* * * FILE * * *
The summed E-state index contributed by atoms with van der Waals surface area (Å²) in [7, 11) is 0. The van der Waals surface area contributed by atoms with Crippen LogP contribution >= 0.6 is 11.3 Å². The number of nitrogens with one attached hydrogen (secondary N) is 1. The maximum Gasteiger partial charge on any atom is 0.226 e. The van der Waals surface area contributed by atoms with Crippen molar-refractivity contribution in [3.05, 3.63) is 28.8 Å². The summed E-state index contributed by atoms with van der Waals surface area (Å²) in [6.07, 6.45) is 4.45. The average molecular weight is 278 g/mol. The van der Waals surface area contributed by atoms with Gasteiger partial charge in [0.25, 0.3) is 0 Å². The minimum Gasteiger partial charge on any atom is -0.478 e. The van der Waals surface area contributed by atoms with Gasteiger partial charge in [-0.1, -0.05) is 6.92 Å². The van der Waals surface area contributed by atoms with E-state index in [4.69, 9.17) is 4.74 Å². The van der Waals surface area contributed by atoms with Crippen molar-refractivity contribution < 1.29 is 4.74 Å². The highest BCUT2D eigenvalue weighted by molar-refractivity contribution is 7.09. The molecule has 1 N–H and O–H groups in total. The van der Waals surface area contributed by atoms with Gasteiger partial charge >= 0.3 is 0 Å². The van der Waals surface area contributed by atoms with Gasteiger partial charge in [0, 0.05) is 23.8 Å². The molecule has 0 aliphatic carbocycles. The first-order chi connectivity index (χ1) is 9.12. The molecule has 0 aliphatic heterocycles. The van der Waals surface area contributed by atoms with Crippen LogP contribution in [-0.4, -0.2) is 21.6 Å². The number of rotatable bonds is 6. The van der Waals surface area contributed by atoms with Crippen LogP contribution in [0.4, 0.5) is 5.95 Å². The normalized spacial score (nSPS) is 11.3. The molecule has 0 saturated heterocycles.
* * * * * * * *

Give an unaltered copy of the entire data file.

The summed E-state index contributed by atoms with van der Waals surface area (Å²) in [7, 11) is 0. The van der Waals surface area contributed by atoms with Crippen LogP contribution >= 0.6 is 11.3 Å². The number of nitrogens with one attached hydrogen (secondary N) is 1. The maximum Gasteiger partial charge on any atom is 0.226 e. The van der Waals surface area contributed by atoms with Crippen molar-refractivity contribution in [3.05, 3.63) is 28.8 Å². The summed E-state index contributed by atoms with van der Waals surface area (Å²) in [6.07, 6.45) is 4.45. The average molecular weight is 278 g/mol. The van der Waals surface area contributed by atoms with Gasteiger partial charge in [0.25, 0.3) is 0 Å². The minimum Gasteiger partial charge on any atom is -0.478 e. The van der Waals surface area contributed by atoms with Gasteiger partial charge in [-0.1, -0.05) is 6.92 Å². The van der Waals surface area contributed by atoms with E-state index in [4.69, 9.17) is 4.74 Å². The van der Waals surface area contributed by atoms with Crippen molar-refractivity contribution < 1.29 is 4.74 Å². The highest BCUT2D eigenvalue weighted by molar-refractivity contribution is 7.09. The molecule has 1 N–H and O–H groups in total. The van der Waals surface area contributed by atoms with Gasteiger partial charge >= 0.3 is 0 Å². The van der Waals surface area contributed by atoms with Gasteiger partial charge in [0, 0.05) is 23.8 Å². The molecule has 0 aliphatic carbocycles. The first-order chi connectivity index (χ1) is 9.12. The molecule has 0 aliphatic heterocycles. The van der Waals surface area contributed by atoms with Crippen LogP contribution in [-0.4, -0.2) is 21.6 Å². The number of rotatable bonds is 6. The van der Waals surface area contributed by atoms with Crippen LogP contribution in [0.4, 0.5) is 5.95 Å². The normalized spacial score (nSPS) is 11.3. The molecule has 0 saturated heterocycles.